How to Create a Digital Advertising Roadmap
Grab some candles and put on your party hat. There is a birthday to celebrate. The banner ad turns 25 this year — the first online ad went live on hotwired.com in 1994. The click-through rate was an astonishing 44 percent. (Yep, you read that right.) I am sure that most digital marketers today would cry tears of joy to hit even half that number now.
The online advertising space has changed a lot and marketing teams need to change with it.
It is clear that companies are willing to put down big money to reach online audiences. In 2019, more than 100 billion was spent on digital ads in the U.S. And globally, digital ad sales are forecasted to surpass 150 billion. This means, to put it bluntly, that the pressure is on for digital marketers to show results.
Advertising programs today are more complex and sophisticated than ever before. Which is why marketing teams need a way to track concurrent campaigns and report back on the results.
How? I have a simple suggestion. First, you need a strategy for those campaigns — how you will drive the growth of the business. And then you need a way to plan and track your efforts.
An advertising roadmap does this — showing how your advertising programs will deliver results guided by your marketing strategy.
A roadmap is simply a visualization of the work that will be done in a given time frame and how that work connects to your business goals. This is particularly important for teams managing digital advertising campaigns since this work often requires cross-functional input from teams like creative, sales, and support. You need that thread back to strategy — so you can make decisions about where to spend and what it will deliver.
So, how do you put it all together? Here are seven components to define as you begin building your advertising roadmap:
The first step is to clarify exactly what you want to accomplish. The objectives for your advertising campaigns should be specific and measurable, with a direct tie to business objectives. For example, you might want to boost site traffic by 25 percent in three months or grow brand awareness by 50 percent in six months.
You need to deeply understand the audience you are targeting before you can turn them into paying customers. Create buyer personas with demographic and behavioral information about your target audience — such as pain points, education level, hobbies, and purchasing habits. You will want to answer, “Who is your customer, what do they need, and how can you help them?”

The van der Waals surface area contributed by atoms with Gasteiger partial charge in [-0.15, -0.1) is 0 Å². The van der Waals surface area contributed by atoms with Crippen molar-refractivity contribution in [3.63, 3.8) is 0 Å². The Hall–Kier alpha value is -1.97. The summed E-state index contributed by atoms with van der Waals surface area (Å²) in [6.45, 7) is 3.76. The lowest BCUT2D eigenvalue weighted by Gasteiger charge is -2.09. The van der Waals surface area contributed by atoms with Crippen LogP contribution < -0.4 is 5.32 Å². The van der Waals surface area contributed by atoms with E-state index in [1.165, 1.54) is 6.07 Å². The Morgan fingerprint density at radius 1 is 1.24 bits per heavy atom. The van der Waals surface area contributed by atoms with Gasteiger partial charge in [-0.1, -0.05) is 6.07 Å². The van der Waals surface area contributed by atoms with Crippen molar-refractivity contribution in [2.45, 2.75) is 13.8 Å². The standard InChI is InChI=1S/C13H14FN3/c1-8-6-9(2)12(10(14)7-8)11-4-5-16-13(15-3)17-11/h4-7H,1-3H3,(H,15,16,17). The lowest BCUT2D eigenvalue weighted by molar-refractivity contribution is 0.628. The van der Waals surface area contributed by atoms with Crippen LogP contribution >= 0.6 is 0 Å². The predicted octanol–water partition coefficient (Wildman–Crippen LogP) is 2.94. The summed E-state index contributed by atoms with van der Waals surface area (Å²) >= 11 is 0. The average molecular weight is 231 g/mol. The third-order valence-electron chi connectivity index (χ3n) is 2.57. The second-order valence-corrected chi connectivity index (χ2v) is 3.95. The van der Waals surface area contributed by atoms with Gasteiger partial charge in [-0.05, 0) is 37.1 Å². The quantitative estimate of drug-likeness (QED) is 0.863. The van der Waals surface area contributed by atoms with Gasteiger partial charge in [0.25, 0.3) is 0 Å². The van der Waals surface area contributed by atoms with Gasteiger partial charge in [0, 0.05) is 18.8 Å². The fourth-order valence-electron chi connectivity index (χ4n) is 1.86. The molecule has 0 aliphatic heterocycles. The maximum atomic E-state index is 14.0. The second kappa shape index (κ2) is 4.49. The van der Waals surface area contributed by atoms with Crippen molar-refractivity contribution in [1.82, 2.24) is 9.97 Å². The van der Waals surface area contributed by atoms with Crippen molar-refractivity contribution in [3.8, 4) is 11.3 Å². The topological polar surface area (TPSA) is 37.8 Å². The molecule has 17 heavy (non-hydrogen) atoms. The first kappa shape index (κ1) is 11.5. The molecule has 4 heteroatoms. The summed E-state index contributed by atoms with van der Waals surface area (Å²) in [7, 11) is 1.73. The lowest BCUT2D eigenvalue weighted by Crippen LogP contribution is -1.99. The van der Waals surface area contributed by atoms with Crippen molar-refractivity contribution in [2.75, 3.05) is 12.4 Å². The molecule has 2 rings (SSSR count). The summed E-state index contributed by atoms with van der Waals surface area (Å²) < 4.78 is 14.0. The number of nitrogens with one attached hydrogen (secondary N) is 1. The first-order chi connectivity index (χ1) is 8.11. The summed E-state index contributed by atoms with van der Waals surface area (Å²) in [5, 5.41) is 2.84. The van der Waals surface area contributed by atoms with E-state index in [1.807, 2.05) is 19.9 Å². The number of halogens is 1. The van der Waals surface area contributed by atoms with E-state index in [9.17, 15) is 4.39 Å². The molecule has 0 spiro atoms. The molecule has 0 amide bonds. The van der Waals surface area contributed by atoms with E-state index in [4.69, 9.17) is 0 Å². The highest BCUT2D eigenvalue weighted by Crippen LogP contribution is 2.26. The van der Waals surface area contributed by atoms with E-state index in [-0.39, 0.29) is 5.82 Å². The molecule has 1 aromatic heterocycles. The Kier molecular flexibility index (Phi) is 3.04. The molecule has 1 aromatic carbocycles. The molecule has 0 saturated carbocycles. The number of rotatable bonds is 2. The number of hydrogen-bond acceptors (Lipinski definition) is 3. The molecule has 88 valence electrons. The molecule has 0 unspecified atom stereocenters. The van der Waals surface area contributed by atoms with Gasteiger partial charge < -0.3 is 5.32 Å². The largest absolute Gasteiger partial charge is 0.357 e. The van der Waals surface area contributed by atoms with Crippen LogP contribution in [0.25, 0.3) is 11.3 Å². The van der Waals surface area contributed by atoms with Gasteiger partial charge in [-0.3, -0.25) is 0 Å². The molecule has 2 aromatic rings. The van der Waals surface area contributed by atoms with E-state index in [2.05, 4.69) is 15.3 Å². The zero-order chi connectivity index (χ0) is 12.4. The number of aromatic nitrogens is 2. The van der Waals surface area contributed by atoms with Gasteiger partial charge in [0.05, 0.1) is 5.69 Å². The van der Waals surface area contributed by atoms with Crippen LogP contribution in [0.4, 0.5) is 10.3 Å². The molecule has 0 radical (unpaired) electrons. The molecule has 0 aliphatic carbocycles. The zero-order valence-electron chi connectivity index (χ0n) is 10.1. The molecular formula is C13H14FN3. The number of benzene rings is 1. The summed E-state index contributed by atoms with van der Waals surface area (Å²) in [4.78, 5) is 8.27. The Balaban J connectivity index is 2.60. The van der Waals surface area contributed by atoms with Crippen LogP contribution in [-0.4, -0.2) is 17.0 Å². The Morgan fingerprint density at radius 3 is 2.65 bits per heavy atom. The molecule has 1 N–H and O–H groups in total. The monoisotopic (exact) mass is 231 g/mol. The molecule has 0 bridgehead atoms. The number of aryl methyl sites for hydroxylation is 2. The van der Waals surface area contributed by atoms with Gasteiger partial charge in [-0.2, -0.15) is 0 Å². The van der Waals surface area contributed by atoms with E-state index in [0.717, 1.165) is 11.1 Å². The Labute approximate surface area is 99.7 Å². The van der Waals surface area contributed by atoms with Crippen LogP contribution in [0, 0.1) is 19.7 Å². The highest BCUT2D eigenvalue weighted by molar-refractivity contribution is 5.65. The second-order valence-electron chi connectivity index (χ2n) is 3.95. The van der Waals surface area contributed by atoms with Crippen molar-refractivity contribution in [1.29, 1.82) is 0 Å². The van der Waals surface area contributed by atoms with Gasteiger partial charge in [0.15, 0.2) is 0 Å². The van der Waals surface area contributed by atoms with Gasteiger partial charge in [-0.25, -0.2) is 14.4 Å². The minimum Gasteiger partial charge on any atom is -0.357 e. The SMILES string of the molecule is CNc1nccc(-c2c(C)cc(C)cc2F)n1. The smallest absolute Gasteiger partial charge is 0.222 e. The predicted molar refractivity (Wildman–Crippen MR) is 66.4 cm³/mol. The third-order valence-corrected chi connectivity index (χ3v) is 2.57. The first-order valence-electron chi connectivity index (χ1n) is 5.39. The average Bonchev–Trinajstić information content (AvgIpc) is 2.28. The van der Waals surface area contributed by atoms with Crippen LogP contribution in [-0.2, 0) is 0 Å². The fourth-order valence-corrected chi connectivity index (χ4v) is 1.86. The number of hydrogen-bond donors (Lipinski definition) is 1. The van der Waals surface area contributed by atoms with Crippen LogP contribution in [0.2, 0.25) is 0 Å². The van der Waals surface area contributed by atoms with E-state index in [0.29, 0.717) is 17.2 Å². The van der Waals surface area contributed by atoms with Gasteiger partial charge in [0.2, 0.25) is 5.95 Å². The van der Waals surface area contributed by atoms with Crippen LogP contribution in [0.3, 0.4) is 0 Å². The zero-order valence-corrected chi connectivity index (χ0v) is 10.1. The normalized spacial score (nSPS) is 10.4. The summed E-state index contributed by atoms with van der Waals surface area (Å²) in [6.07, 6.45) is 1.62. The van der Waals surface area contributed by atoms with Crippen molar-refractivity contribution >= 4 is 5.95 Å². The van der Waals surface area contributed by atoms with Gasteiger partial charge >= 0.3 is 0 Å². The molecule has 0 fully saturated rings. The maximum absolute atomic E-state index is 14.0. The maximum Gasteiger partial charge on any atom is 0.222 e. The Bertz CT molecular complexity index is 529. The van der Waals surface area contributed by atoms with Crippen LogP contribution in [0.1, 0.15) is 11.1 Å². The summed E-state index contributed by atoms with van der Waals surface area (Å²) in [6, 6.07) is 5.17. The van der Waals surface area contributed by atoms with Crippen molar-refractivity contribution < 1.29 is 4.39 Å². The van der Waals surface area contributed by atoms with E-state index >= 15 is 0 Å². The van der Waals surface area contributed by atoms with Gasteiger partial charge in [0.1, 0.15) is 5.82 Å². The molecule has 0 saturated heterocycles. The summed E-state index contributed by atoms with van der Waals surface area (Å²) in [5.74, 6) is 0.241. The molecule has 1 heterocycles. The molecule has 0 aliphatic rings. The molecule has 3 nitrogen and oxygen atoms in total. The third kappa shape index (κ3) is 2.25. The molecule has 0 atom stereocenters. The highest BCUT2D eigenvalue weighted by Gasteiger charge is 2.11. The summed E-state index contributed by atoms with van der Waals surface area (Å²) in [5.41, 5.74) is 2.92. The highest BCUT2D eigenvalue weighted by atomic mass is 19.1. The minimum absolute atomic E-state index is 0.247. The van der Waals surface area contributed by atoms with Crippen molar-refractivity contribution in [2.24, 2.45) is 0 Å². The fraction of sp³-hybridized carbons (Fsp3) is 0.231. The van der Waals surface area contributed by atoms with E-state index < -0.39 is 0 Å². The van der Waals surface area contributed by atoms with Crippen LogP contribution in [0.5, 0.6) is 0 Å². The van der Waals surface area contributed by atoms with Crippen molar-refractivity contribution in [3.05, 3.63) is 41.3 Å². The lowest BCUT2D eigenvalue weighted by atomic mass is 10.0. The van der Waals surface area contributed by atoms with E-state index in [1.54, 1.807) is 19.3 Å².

Now it is time to think about how to reach that audience. If you focus on the channels where your customers already spend time, they will be more likely to engage with you. Depending on who you are targeting, it might make sense to pursue search engine advertising, sponsored content, or even podcasts. No matter what channels you choose, the goal is to deliver a consistent and cohesive experience across all channels.
Your goals will dictate the specific steps that you want buyers to take as they move through the marketing funnel. These actions might be clicking on an ad, completing an online form, or making a purchase. By breaking down the buyer journey into smaller units, you can visualize how the work you do each day connects back to the overall business growth.
Get clear on the core message you want to communicate. This is the most salient information about your product or service — its value and unique selling points. Make sure these messages are concise, memorable, and resonate with your target market. Your personas will help here.
Dates matter, especially with a lot of moving parts. While one teammate may be bidding on display ads, others may be experimenting with native ads or building out ad groups on social media. Include what you will run and when on your roadmap so that the entire team can visually track the work and see when it is due.
There are many ways to optimize your marketing efforts, but how do you measure and report back on how your campaigns actually perform? Good thing you captured those core actions. Add to that metrics you should capture to show return on advertising spend — such as conversion rate and customer retention per channel. By analyzing relevant data, you can translate the numbers into meaningful insights that will (hopefully) improve future advertising programs.
Your roadmap should take you where you want to go — converting your target audience into paying customers.
No one can predict how online advertising will change over the next 25 years. Shifting customer preferences, emerging technology, and new reporting tools will no doubt radically alter the space.
But before you blow out the candles, I do have one prediction of what will stay the same — the need for marketing teams to show their strategic advertising campaigns and report on their results.
How do you plan your digital advertising campaigns?
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